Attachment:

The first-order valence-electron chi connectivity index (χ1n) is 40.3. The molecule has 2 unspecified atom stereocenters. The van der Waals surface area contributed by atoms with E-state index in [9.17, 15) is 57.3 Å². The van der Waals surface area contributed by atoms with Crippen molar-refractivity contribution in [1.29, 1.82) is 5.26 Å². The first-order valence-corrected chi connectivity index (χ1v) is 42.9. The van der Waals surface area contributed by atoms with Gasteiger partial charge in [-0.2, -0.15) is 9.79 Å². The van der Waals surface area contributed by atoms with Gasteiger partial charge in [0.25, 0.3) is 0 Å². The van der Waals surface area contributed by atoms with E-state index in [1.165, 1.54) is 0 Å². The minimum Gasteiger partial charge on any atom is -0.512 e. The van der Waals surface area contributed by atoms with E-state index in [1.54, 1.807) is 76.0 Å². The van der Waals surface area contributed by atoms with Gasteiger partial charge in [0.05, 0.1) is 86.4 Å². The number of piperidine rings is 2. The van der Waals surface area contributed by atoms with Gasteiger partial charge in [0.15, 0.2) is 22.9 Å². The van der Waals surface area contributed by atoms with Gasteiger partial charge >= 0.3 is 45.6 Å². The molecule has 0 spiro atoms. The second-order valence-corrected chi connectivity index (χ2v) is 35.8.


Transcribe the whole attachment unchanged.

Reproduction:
The first-order valence-electron chi connectivity index (χ1n) is 40.3. The molecule has 2 unspecified atom stereocenters. The van der Waals surface area contributed by atoms with E-state index in [9.17, 15) is 57.3 Å². The van der Waals surface area contributed by atoms with Crippen molar-refractivity contribution in [1.29, 1.82) is 5.26 Å². The first-order valence-corrected chi connectivity index (χ1v) is 42.9. The van der Waals surface area contributed by atoms with Gasteiger partial charge in [-0.2, -0.15) is 9.79 Å². The van der Waals surface area contributed by atoms with Gasteiger partial charge in [0.25, 0.3) is 0 Å². The van der Waals surface area contributed by atoms with E-state index in [1.165, 1.54) is 0 Å². The minimum Gasteiger partial charge on any atom is -0.512 e. The van der Waals surface area contributed by atoms with E-state index in [1.54, 1.807) is 76.0 Å². The van der Waals surface area contributed by atoms with Gasteiger partial charge in [0.05, 0.1) is 86.4 Å². The number of piperidine rings is 2. The van der Waals surface area contributed by atoms with Gasteiger partial charge in [0.15, 0.2) is 22.9 Å². The van der Waals surface area contributed by atoms with Gasteiger partial charge >= 0.3 is 45.6 Å². The molecule has 0 spiro atoms. The second-order valence-corrected chi connectivity index (χ2v) is 35.8.